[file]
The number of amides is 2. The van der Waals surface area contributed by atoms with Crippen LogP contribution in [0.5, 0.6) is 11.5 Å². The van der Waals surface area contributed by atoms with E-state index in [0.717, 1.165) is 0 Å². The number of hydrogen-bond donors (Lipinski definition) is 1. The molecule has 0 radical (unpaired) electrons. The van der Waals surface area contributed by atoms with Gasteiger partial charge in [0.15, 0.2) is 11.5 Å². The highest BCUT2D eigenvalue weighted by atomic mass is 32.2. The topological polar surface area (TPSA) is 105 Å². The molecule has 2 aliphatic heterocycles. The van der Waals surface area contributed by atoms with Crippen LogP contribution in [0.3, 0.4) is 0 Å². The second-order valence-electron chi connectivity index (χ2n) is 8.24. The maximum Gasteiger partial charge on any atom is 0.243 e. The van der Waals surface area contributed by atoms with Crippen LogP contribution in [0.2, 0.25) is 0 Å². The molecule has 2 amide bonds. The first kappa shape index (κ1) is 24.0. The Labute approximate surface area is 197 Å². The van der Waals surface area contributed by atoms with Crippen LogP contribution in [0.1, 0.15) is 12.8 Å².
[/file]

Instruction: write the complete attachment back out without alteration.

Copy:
The number of amides is 2. The van der Waals surface area contributed by atoms with Crippen LogP contribution in [0.5, 0.6) is 11.5 Å². The van der Waals surface area contributed by atoms with E-state index in [0.717, 1.165) is 0 Å². The number of hydrogen-bond donors (Lipinski definition) is 1. The molecule has 0 radical (unpaired) electrons. The van der Waals surface area contributed by atoms with Gasteiger partial charge in [0.15, 0.2) is 11.5 Å². The highest BCUT2D eigenvalue weighted by atomic mass is 32.2. The topological polar surface area (TPSA) is 105 Å². The molecule has 2 aliphatic heterocycles. The van der Waals surface area contributed by atoms with Crippen LogP contribution in [0.3, 0.4) is 0 Å². The second-order valence-electron chi connectivity index (χ2n) is 8.24. The maximum Gasteiger partial charge on any atom is 0.243 e. The van der Waals surface area contributed by atoms with Crippen LogP contribution in [0.2, 0.25) is 0 Å². The molecule has 2 amide bonds. The first kappa shape index (κ1) is 24.0. The Labute approximate surface area is 197 Å². The van der Waals surface area contributed by atoms with Crippen LogP contribution in [0.1, 0.15) is 12.8 Å².